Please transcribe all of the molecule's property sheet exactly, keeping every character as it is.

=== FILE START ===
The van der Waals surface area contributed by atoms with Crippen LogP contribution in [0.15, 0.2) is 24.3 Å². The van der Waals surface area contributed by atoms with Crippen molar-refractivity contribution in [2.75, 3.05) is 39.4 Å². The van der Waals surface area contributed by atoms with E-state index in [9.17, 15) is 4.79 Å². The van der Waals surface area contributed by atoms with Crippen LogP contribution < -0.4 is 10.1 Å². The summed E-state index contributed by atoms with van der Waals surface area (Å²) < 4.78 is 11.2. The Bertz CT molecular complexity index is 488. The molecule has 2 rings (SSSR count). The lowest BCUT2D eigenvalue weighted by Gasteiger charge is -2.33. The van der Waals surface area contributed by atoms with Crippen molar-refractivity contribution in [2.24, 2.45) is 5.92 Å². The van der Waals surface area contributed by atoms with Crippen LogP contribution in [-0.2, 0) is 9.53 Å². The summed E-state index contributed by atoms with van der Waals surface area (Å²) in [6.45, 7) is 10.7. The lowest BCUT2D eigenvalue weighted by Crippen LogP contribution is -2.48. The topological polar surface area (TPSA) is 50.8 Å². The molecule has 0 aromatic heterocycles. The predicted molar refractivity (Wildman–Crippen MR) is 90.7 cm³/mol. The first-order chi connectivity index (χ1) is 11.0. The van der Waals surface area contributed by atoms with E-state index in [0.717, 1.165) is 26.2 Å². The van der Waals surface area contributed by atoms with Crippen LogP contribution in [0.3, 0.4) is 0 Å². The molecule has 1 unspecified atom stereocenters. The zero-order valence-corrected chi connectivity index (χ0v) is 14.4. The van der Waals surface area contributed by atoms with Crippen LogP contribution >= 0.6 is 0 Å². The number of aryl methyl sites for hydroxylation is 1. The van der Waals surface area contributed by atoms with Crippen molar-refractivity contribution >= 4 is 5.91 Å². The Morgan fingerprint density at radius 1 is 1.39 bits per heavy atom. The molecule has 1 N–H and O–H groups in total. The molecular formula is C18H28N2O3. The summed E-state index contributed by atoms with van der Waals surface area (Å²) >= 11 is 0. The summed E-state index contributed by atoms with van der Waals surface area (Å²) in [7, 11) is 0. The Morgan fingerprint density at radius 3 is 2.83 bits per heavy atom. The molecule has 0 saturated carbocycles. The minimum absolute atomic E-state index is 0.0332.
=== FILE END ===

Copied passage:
The van der Waals surface area contributed by atoms with Crippen LogP contribution in [0.15, 0.2) is 24.3 Å². The van der Waals surface area contributed by atoms with Crippen molar-refractivity contribution in [2.75, 3.05) is 39.4 Å². The van der Waals surface area contributed by atoms with E-state index in [9.17, 15) is 4.79 Å². The van der Waals surface area contributed by atoms with Crippen LogP contribution < -0.4 is 10.1 Å². The summed E-state index contributed by atoms with van der Waals surface area (Å²) < 4.78 is 11.2. The Bertz CT molecular complexity index is 488. The molecule has 2 rings (SSSR count). The lowest BCUT2D eigenvalue weighted by Gasteiger charge is -2.33. The van der Waals surface area contributed by atoms with Crippen molar-refractivity contribution in [2.24, 2.45) is 5.92 Å². The van der Waals surface area contributed by atoms with Crippen LogP contribution in [-0.2, 0) is 9.53 Å². The summed E-state index contributed by atoms with van der Waals surface area (Å²) in [6.45, 7) is 10.7. The lowest BCUT2D eigenvalue weighted by Crippen LogP contribution is -2.48. The topological polar surface area (TPSA) is 50.8 Å². The molecule has 0 aromatic heterocycles. The predicted molar refractivity (Wildman–Crippen MR) is 90.7 cm³/mol. The first-order chi connectivity index (χ1) is 11.0. The van der Waals surface area contributed by atoms with E-state index in [0.717, 1.165) is 26.2 Å². The van der Waals surface area contributed by atoms with Crippen LogP contribution in [0.3, 0.4) is 0 Å². The molecule has 1 unspecified atom stereocenters. The zero-order valence-corrected chi connectivity index (χ0v) is 14.4. The van der Waals surface area contributed by atoms with Crippen LogP contribution >= 0.6 is 0 Å². The number of aryl methyl sites for hydroxylation is 1. The van der Waals surface area contributed by atoms with Crippen molar-refractivity contribution >= 4 is 5.91 Å². The Morgan fingerprint density at radius 1 is 1.39 bits per heavy atom. The molecule has 1 N–H and O–H groups in total. The molecular formula is C18H28N2O3. The summed E-state index contributed by atoms with van der Waals surface area (Å²) >= 11 is 0. The summed E-state index contributed by atoms with van der Waals surface area (Å²) in [7, 11) is 0. The Morgan fingerprint density at radius 3 is 2.83 bits per heavy atom. The molecule has 0 saturated carbocycles. The minimum absolute atomic E-state index is 0.0332.